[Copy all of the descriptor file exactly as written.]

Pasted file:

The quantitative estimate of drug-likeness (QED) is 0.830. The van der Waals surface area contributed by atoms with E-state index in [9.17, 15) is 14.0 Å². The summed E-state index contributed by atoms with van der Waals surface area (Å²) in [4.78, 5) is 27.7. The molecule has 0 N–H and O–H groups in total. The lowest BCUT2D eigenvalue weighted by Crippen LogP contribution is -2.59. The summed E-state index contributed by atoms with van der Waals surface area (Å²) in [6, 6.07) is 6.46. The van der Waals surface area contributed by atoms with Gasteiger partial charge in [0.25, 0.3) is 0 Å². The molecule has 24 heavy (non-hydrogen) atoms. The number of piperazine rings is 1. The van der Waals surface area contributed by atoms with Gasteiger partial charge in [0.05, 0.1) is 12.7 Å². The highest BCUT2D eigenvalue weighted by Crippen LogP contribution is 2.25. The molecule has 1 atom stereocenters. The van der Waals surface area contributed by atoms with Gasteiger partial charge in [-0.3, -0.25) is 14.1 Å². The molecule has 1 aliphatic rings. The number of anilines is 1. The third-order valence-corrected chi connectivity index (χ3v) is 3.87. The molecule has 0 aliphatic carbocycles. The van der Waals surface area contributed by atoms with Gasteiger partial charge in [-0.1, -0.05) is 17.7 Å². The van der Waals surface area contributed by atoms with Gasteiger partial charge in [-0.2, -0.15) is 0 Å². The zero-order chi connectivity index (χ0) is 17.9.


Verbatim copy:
The quantitative estimate of drug-likeness (QED) is 0.830. The van der Waals surface area contributed by atoms with E-state index in [9.17, 15) is 14.0 Å². The summed E-state index contributed by atoms with van der Waals surface area (Å²) in [4.78, 5) is 27.7. The molecule has 0 N–H and O–H groups in total. The lowest BCUT2D eigenvalue weighted by Crippen LogP contribution is -2.59. The summed E-state index contributed by atoms with van der Waals surface area (Å²) in [6, 6.07) is 6.46. The van der Waals surface area contributed by atoms with Gasteiger partial charge in [0.25, 0.3) is 0 Å². The molecule has 24 heavy (non-hydrogen) atoms. The number of piperazine rings is 1. The van der Waals surface area contributed by atoms with Gasteiger partial charge in [0.05, 0.1) is 12.7 Å². The highest BCUT2D eigenvalue weighted by Crippen LogP contribution is 2.25. The molecule has 1 atom stereocenters. The van der Waals surface area contributed by atoms with Gasteiger partial charge in [-0.3, -0.25) is 14.1 Å². The molecule has 1 aliphatic rings. The number of anilines is 1. The third-order valence-corrected chi connectivity index (χ3v) is 3.87. The molecule has 0 aliphatic carbocycles. The van der Waals surface area contributed by atoms with Gasteiger partial charge in [-0.1, -0.05) is 17.7 Å². The van der Waals surface area contributed by atoms with Gasteiger partial charge in [-0.2, -0.15) is 0 Å². The zero-order chi connectivity index (χ0) is 17.9.